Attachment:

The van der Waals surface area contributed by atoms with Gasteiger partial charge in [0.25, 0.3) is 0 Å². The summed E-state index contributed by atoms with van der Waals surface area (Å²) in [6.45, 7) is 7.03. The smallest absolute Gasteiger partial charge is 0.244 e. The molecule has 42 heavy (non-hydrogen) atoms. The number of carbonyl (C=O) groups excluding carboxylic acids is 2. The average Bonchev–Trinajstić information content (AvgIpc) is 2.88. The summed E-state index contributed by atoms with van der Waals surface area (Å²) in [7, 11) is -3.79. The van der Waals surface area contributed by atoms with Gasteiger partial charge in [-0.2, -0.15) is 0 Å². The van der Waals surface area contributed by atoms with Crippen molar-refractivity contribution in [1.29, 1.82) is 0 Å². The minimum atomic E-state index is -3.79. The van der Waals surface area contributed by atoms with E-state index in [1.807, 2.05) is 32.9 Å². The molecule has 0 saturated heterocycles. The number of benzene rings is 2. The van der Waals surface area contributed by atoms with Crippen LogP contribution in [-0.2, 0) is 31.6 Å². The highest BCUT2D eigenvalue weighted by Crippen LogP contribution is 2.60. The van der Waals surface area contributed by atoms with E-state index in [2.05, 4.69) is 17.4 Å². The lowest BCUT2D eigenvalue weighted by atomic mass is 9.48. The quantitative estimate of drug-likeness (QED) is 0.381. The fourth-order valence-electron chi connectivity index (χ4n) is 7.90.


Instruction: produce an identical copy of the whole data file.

The van der Waals surface area contributed by atoms with Gasteiger partial charge in [0.25, 0.3) is 0 Å². The summed E-state index contributed by atoms with van der Waals surface area (Å²) in [6.45, 7) is 7.03. The smallest absolute Gasteiger partial charge is 0.244 e. The molecule has 42 heavy (non-hydrogen) atoms. The number of carbonyl (C=O) groups excluding carboxylic acids is 2. The average Bonchev–Trinajstić information content (AvgIpc) is 2.88. The summed E-state index contributed by atoms with van der Waals surface area (Å²) in [7, 11) is -3.79. The van der Waals surface area contributed by atoms with Gasteiger partial charge in [-0.2, -0.15) is 0 Å². The van der Waals surface area contributed by atoms with Crippen molar-refractivity contribution in [1.29, 1.82) is 0 Å². The minimum atomic E-state index is -3.79. The van der Waals surface area contributed by atoms with E-state index in [1.807, 2.05) is 32.9 Å². The molecule has 0 saturated heterocycles. The number of benzene rings is 2. The van der Waals surface area contributed by atoms with Crippen LogP contribution in [-0.2, 0) is 31.6 Å². The highest BCUT2D eigenvalue weighted by Crippen LogP contribution is 2.60. The van der Waals surface area contributed by atoms with E-state index in [2.05, 4.69) is 17.4 Å². The lowest BCUT2D eigenvalue weighted by atomic mass is 9.48. The quantitative estimate of drug-likeness (QED) is 0.381. The fourth-order valence-electron chi connectivity index (χ4n) is 7.90.